This Sunday is your chance to get up close and personal with the Moon.

The year's only visible supermoon (or perigee-syzygy, if you prefer the technical term) happens on December 3, meaning the Moon, which traces an elliptical orbit around the Earth, will come as close to us as it gets.

At that point, it may appear a little bigger and brighter than usual.

According to NASA, when the Moon is in that perigee position, it can be up to 14 percent closer to us than it is at apogee - its farthest distance from our planet, also known as the micromoon.

It can also shine up to 30 percent more moonlight on the Earth, NASA says.

The supermoon can also cause stronger tides and influence the Earth's weather.

Photos of the November 2016 supermoon elicited oohs and aahs in clear skies from Beijing to Baikonur, Kazakhstan.

This Sunday's show may not be quite that impressive, though.

The previous supermoon was the closest to Earth since 1948, and we won't see another like that until 2034.

In fact, Jackie Faherty, an astrophysicist at the American Museum of Natural History, predicts that many people won't even notice this weekend's supermoon.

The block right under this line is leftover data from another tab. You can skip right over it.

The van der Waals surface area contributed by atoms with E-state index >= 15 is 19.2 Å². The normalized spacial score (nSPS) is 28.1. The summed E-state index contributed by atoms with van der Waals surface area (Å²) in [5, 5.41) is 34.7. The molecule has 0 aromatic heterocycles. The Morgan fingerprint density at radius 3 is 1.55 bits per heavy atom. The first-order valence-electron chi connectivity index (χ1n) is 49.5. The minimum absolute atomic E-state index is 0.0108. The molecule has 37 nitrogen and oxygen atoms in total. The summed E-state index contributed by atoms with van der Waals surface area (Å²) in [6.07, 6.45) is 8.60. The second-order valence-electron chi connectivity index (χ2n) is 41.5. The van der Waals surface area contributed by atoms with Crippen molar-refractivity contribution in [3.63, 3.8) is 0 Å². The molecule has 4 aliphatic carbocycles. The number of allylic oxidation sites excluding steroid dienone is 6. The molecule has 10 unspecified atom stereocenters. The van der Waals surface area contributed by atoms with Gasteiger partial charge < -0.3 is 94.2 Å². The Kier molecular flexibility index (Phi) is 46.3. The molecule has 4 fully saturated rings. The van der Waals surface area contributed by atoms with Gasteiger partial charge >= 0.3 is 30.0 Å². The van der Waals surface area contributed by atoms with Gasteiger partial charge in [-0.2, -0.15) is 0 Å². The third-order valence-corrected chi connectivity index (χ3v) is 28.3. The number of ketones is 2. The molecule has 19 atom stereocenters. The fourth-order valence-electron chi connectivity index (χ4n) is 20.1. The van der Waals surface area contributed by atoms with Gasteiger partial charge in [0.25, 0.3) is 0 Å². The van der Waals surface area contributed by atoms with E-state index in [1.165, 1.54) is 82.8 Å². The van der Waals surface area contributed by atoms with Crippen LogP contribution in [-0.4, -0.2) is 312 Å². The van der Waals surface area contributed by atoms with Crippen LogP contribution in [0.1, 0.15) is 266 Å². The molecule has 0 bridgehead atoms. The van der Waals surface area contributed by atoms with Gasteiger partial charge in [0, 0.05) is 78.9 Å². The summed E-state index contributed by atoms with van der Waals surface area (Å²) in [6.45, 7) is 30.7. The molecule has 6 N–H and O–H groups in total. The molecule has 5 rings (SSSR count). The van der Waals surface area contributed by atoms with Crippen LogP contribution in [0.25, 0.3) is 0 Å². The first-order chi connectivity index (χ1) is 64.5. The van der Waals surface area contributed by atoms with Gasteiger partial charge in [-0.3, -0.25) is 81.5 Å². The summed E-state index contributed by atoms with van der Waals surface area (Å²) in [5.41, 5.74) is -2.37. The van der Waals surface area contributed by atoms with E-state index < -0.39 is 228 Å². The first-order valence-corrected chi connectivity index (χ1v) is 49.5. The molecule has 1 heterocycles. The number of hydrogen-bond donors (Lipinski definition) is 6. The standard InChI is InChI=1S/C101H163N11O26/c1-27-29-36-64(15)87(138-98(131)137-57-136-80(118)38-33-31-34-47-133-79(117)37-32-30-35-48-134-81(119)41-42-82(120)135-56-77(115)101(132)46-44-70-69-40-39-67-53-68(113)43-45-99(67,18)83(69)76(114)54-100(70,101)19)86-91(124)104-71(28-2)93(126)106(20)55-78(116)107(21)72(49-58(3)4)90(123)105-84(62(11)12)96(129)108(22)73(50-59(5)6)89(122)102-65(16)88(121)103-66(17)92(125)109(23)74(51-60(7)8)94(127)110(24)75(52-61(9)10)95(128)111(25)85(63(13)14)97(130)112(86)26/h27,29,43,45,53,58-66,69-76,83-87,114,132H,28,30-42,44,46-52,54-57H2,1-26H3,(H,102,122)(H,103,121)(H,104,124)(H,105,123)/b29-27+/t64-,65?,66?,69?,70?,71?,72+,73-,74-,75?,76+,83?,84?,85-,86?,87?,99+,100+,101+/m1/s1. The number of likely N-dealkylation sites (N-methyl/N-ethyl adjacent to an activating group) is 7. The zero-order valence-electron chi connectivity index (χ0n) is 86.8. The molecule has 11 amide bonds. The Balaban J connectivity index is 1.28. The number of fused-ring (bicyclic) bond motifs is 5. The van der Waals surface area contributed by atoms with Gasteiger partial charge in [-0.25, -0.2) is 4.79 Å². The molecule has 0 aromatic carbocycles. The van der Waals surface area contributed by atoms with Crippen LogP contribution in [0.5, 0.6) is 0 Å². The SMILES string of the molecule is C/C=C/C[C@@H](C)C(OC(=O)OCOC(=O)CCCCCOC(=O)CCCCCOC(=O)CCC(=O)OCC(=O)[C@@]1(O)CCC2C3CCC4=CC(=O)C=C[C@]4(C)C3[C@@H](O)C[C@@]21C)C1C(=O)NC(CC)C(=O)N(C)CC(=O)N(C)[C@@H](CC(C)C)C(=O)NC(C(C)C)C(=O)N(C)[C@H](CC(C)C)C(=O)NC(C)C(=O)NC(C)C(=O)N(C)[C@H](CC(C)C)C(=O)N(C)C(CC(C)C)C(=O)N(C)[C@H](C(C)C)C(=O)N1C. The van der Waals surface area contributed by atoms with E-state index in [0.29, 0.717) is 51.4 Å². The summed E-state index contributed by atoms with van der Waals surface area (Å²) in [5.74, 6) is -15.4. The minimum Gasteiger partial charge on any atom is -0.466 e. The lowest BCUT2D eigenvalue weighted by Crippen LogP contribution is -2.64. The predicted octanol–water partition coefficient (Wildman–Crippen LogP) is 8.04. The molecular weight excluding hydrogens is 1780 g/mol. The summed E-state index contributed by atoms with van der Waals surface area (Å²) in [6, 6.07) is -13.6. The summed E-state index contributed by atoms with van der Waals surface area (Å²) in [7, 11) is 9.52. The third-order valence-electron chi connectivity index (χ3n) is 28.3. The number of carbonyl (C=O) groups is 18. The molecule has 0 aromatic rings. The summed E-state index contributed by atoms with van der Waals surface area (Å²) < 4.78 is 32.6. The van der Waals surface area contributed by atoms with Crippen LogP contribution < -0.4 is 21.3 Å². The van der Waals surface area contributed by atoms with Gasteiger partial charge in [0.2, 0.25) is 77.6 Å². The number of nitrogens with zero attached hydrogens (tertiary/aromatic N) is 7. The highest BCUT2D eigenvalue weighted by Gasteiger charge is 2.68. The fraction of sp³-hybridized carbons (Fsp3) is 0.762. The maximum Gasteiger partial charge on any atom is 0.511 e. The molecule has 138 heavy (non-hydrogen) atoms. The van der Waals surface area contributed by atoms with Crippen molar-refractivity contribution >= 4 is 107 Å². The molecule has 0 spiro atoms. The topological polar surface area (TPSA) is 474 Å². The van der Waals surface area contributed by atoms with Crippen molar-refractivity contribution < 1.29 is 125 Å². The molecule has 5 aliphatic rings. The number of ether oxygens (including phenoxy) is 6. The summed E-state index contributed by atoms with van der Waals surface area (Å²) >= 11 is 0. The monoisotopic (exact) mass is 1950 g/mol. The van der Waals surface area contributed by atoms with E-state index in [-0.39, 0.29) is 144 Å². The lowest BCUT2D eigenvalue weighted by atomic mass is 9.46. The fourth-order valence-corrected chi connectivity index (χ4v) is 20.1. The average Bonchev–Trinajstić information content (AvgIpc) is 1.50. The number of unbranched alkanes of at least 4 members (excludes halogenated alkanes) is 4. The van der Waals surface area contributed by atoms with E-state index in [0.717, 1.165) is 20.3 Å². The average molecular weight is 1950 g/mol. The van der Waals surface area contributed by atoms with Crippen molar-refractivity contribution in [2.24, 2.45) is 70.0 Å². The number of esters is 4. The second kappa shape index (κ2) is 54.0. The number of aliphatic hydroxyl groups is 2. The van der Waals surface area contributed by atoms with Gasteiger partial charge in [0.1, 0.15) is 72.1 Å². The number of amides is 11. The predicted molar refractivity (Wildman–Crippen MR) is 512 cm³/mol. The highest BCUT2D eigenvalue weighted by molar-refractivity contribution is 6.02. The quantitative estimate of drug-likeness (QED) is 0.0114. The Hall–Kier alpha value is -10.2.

"To the untrained eye, the Moon will look no different," Faherty told Business Insider in an email. "Even for the trained eye, it will not be anything to speak of."

But she shared a few tips for those interested in checking it out and snapping some pictures.

When to watch

The full supermoon won't technically hit the US until Monday morning (12:45am PT, 3:45am ET), but most of the best moon photo ops happen around moonrise and moonset - that will be around 5pm ET on Saturday and 7:50am ET on Sunday.

During moonrise, "you will experience the optical illusion which makes the moon appear larger when viewed against the horizon," Faherty said.

It can be tough to snap a good shot of the moon, but equipment like a telephoto lens or an adaptor on a small telescope helps, Faherty said.

And if you can get near water, the reflection of the lunar light will make the phenomenon even more dramatic.

This article was originally published by Business Insider.

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